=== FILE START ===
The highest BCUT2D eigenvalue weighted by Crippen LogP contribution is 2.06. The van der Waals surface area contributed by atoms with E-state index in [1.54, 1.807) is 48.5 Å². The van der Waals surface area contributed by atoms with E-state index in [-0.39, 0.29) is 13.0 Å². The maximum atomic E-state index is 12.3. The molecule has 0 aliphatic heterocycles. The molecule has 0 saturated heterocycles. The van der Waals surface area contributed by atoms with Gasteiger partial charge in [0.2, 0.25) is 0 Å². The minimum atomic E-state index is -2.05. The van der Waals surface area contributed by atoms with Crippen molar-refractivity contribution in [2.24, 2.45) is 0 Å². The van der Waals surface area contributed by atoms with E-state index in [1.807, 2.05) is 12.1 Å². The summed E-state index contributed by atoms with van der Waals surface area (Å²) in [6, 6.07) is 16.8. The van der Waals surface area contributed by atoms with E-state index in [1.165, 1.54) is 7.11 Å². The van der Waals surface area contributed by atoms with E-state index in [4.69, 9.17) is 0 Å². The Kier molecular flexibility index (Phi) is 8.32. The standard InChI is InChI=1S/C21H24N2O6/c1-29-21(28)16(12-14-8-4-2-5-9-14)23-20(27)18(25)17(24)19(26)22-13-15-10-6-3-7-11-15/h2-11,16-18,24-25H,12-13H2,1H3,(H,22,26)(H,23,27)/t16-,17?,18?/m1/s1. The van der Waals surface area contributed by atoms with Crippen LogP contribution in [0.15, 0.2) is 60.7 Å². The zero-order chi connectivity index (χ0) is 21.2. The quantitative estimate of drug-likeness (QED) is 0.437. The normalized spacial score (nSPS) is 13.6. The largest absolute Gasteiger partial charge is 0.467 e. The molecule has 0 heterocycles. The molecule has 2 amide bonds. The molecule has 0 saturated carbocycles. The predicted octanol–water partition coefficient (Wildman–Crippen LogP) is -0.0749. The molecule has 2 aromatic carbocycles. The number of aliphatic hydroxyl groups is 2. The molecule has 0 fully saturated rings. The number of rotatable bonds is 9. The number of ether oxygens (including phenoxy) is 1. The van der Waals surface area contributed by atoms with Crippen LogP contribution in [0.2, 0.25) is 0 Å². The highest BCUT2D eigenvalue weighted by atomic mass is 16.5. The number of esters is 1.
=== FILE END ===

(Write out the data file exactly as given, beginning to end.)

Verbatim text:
The highest BCUT2D eigenvalue weighted by Crippen LogP contribution is 2.06. The van der Waals surface area contributed by atoms with E-state index in [1.54, 1.807) is 48.5 Å². The van der Waals surface area contributed by atoms with E-state index in [-0.39, 0.29) is 13.0 Å². The maximum atomic E-state index is 12.3. The molecule has 0 aliphatic heterocycles. The molecule has 0 saturated heterocycles. The van der Waals surface area contributed by atoms with Gasteiger partial charge in [0.2, 0.25) is 0 Å². The minimum atomic E-state index is -2.05. The van der Waals surface area contributed by atoms with Crippen molar-refractivity contribution in [2.24, 2.45) is 0 Å². The van der Waals surface area contributed by atoms with E-state index in [1.807, 2.05) is 12.1 Å². The summed E-state index contributed by atoms with van der Waals surface area (Å²) in [6, 6.07) is 16.8. The van der Waals surface area contributed by atoms with E-state index in [1.165, 1.54) is 7.11 Å². The van der Waals surface area contributed by atoms with E-state index in [4.69, 9.17) is 0 Å². The Kier molecular flexibility index (Phi) is 8.32. The standard InChI is InChI=1S/C21H24N2O6/c1-29-21(28)16(12-14-8-4-2-5-9-14)23-20(27)18(25)17(24)19(26)22-13-15-10-6-3-7-11-15/h2-11,16-18,24-25H,12-13H2,1H3,(H,22,26)(H,23,27)/t16-,17?,18?/m1/s1. The van der Waals surface area contributed by atoms with Crippen LogP contribution in [0.15, 0.2) is 60.7 Å². The zero-order chi connectivity index (χ0) is 21.2. The quantitative estimate of drug-likeness (QED) is 0.437. The normalized spacial score (nSPS) is 13.6. The largest absolute Gasteiger partial charge is 0.467 e. The molecule has 0 heterocycles. The molecule has 2 amide bonds. The molecule has 0 saturated carbocycles. The predicted octanol–water partition coefficient (Wildman–Crippen LogP) is -0.0749. The molecule has 2 aromatic carbocycles. The number of aliphatic hydroxyl groups is 2. The molecule has 0 fully saturated rings. The number of rotatable bonds is 9. The number of ether oxygens (including phenoxy) is 1. The van der Waals surface area contributed by atoms with Crippen LogP contribution in [0.2, 0.25) is 0 Å². The highest BCUT2D eigenvalue weighted by atomic mass is 16.5. The number of esters is 1.